I think about what he said for several seconds, trying to decide where to go with that. “I have no medical training,” I start with. “All I can say is what I see in the medical records I read. And when people are young like you, it’s easier to manage. But when you’re 65, or 72, you are at a higher risk for having a harder time dealing with these symptoms. I don’t know why, but it seems to be harder for older people.” “Funny you should mention that,” he says. And tells me what his step-father told him just a little while ago. Another Vietnam vet. Never had a problem at all till he turned 55 when suddenly his Vietnam memories start bothering him. I try to give Sergeant Major hope instead of despair, “Well, look. I also see the opposite. I see guys who find themselves a distraction. A hobby. For example, a guy takes up fly fishing and he can stay happy.” “Well, I took up drinking,” he says. “That was my hobby. But I had to stop. My wife begged me.” I let out some air, disguised as a laugh, “Yeah, that’s the wrong hobby. Pick a different one.”

 

Anyway. He takes off. I address some email. Pack up my gear. At 4:30 I head home, and halfway back to my room I started crying. I knew immediately what it was. When those guys are in the desert, they have to turn it off 24 hours a day. They have to turn it off till they come home. But me, when I get to my room, I’m safe. So I only need to turn it off during business hours.

 

I’m sad. I’m aching for him. I want so badly to talk for six hours and give him hope, give him tools, tell him how grateful I am that people like him are out there having their lives ruined on my behalf. I want to talk to his wife, and tell her some things to help her understand, to help her have patience and to be strong. And tell the kids too. He’s a powerful, self-confident, fucking baddass war hero, and he was in my office scared. Scared of the future. Of what his mind is going to do to him. That sucks.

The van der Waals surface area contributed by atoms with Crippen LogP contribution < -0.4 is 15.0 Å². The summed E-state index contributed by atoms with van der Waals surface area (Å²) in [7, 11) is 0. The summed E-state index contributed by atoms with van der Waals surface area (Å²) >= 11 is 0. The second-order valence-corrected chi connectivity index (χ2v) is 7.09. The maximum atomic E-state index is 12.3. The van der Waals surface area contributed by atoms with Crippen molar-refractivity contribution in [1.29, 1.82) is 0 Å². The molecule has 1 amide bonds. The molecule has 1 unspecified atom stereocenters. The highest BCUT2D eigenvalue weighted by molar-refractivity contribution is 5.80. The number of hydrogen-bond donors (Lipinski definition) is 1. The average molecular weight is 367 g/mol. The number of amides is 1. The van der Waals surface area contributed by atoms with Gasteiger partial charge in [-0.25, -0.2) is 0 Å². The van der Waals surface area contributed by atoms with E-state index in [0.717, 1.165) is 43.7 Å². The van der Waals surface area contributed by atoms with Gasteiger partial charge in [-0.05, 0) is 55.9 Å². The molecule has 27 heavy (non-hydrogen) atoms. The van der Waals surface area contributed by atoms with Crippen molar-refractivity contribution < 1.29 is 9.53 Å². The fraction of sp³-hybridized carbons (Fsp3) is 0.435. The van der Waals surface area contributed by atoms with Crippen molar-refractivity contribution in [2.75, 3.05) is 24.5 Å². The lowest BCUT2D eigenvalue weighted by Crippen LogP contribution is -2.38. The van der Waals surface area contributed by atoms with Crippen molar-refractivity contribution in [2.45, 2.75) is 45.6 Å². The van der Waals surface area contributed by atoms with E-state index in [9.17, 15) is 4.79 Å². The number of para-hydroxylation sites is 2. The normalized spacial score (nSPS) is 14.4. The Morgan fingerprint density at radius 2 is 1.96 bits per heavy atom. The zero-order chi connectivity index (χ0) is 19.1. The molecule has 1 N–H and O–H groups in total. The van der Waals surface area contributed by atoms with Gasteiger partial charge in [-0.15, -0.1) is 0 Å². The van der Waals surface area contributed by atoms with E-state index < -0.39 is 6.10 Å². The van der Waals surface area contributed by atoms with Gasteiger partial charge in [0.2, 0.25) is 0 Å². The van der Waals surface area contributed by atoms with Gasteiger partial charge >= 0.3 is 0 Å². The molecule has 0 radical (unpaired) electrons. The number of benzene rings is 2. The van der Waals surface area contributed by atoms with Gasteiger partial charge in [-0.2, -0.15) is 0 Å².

I’m still crying. Sometimes my days are like this in the VA. I am glad it’s so real for me. The war is never far away from me because of this. I’m just more used to seeing it in typed records and handwritten letters, not looking into a man’s eyes as he tells me how he wrote the names of his kids in his journal when they died.”
Eric K. Shinseki, Secretary of Veterans Affairs

Eric K. Shinseki, Secretary of Veterans Affairs

America, you piss me off sometimes. I feel like a parent who knows how much greatness her kid is capable of, and yet must watch while that kid takes the lazy, irresponsible route.

I work for VA. Not in a position of any influence, I work amongst thousands of other anonymous civil servants who take our responsibilities seriously. We endure the often ridiculous demands of the D.C. Central Office of the Department of Veterans Affairs, because when we are able to contort ourselves into their expectations of us, they leave us alone to do our jobs. If we check the boxes and count the beans the way Central Office wants it, the end result is that we get to serve, and educate, and literally change lives for the better for our favourite group in the whole world: U.S. Veterans.

Until yesterday, the Department of Veterans Affairs had a good leader in Eric Shinseki. Not a perfect man. I’ll tell you from experience that under his watch we were worked very hard while under enormous pressure. I am not kidding when I say at times I wavered between fearing I would get fired and plotting how I would quit. I wouldn’t be surprised if there are some stressed out VA employees who cheer his departure. Shinseki is direct, and sincere, with high expectations, and he makes decisions and then follows through. It was usually hard to comply, but in 5 years we did some impressive things in VA. Improvements I am proud of.